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Fungal-induced protein hyperacetylation in maize identified by acetylome profiling.

  • Author(s): Walley, Justin W
  • Shen, Zhouxin
  • McReynolds, Maxwell R
  • Schmelz, Eric A
  • Briggs, Steven P
  • et al.
Abstract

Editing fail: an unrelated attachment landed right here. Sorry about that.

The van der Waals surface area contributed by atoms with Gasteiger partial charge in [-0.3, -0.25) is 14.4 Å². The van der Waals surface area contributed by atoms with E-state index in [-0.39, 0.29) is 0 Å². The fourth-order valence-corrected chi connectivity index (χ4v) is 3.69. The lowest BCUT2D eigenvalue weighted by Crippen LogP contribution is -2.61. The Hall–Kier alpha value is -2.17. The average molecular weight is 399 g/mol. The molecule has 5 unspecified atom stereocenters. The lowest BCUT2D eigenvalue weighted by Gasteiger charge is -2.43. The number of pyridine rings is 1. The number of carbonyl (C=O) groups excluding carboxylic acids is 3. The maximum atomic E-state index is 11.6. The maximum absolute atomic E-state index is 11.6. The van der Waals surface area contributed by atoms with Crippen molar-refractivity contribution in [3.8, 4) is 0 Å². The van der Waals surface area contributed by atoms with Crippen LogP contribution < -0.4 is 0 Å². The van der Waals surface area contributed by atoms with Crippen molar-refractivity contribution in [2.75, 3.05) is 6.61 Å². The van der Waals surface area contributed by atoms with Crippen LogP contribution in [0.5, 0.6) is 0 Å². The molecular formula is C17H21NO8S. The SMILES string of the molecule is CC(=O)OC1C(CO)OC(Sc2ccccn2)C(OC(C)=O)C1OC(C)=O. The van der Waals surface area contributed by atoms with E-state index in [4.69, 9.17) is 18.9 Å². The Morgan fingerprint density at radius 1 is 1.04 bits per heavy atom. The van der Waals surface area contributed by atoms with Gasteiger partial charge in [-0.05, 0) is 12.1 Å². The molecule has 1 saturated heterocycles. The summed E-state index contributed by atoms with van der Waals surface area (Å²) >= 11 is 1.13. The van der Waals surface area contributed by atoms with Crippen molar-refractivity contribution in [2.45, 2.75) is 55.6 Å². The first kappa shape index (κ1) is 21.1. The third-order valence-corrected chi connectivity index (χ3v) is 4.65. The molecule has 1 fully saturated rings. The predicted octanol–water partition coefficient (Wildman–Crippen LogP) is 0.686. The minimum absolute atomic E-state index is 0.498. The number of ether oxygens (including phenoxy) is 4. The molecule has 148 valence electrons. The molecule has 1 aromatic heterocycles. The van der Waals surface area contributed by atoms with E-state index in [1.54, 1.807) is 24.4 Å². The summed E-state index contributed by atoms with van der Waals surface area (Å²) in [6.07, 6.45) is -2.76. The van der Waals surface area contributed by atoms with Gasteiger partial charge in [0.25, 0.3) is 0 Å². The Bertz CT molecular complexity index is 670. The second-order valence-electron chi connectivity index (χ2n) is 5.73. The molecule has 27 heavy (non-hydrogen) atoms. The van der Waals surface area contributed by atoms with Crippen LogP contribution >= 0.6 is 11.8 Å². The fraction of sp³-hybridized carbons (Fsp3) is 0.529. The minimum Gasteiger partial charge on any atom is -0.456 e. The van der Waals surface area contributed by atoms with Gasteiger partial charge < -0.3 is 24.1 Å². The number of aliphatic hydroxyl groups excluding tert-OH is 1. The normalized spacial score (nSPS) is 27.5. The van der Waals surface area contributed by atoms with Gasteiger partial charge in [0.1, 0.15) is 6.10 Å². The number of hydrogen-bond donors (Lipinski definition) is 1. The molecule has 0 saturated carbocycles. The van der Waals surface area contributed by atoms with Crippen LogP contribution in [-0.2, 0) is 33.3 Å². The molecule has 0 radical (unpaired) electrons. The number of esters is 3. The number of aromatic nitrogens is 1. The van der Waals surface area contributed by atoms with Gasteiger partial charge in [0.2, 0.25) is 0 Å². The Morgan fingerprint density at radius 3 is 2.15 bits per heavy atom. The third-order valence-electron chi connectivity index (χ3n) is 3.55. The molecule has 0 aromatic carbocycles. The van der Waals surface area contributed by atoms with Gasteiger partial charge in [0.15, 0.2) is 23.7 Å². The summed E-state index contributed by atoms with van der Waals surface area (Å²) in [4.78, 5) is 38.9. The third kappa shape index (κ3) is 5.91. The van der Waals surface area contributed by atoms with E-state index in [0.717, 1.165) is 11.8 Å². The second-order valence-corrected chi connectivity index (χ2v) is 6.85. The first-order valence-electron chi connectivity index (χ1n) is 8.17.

Lysine acetylation is a key posttranslational modification that regulates diverse proteins involved in a range of biological processes. The role of histone acetylation in plant defense is well established, and it is known that pathogen effector proteins encoding acetyltransferases can directly acetylate host proteins to alter immunity. However, it is unclear whether endogenous plant enzymes can modulate protein acetylation during an immune response. Here, we investigate how the effector molecule HC-toxin (HCT), a histone deacetylase inhibitor produced by the fungal pathogen Cochliobolus carbonum race 1, promotes virulence in maize through altering protein acetylation. Using mass spectrometry, we globally quantified the abundance of 3,636 proteins and the levels of acetylation at 2,791 sites in maize plants treated with HCT as well as HCT-deficient or HCT-producing strains of C. carbonum Analyses of these data demonstrate that acetylation is a widespread posttranslational modification impacting proteins encoded by many intensively studied maize genes. Furthermore, the application of exogenous HCT enabled us to show that the activity of plant-encoded enzymes (histone deacetylases) can be modulated to alter acetylation of nonhistone proteins during an immune response. Collectively, these results provide a resource for further mechanistic studies examining the regulation of protein function by reversible acetylation and offer insight into the complex immune response triggered by virulent C. carbonum.

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